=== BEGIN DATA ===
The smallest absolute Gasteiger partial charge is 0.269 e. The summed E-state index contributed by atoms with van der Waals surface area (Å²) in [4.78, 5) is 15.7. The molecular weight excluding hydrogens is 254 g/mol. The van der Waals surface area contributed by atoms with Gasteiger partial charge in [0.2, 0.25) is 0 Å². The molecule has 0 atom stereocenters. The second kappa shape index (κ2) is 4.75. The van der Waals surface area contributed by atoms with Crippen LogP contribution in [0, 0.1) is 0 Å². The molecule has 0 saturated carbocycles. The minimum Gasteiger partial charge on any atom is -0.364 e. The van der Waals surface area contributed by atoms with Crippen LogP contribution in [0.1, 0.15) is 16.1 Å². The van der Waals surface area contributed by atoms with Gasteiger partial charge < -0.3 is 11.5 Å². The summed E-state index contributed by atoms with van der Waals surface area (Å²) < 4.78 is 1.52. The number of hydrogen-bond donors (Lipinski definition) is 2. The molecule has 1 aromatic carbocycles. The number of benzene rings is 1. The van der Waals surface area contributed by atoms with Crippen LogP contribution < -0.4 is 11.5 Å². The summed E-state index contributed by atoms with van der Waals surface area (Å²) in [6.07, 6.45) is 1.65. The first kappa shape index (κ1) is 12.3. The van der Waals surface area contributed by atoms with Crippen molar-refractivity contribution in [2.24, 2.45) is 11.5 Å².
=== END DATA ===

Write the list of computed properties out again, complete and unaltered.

The smallest absolute Gasteiger partial charge is 0.269 e. The summed E-state index contributed by atoms with van der Waals surface area (Å²) in [4.78, 5) is 15.7. The molecular weight excluding hydrogens is 254 g/mol. The van der Waals surface area contributed by atoms with Gasteiger partial charge in [0.2, 0.25) is 0 Å². The molecule has 0 atom stereocenters. The second kappa shape index (κ2) is 4.75. The van der Waals surface area contributed by atoms with Crippen LogP contribution in [0, 0.1) is 0 Å². The molecule has 0 saturated carbocycles. The minimum Gasteiger partial charge on any atom is -0.364 e. The van der Waals surface area contributed by atoms with Crippen LogP contribution in [0.1, 0.15) is 16.1 Å². The van der Waals surface area contributed by atoms with Gasteiger partial charge < -0.3 is 11.5 Å². The summed E-state index contributed by atoms with van der Waals surface area (Å²) < 4.78 is 1.52. The number of hydrogen-bond donors (Lipinski definition) is 2. The molecule has 1 aromatic carbocycles. The number of benzene rings is 1. The van der Waals surface area contributed by atoms with Crippen LogP contribution < -0.4 is 11.5 Å². The summed E-state index contributed by atoms with van der Waals surface area (Å²) in [6.07, 6.45) is 1.65. The first kappa shape index (κ1) is 12.3. The van der Waals surface area contributed by atoms with Crippen molar-refractivity contribution in [2.24, 2.45) is 11.5 Å².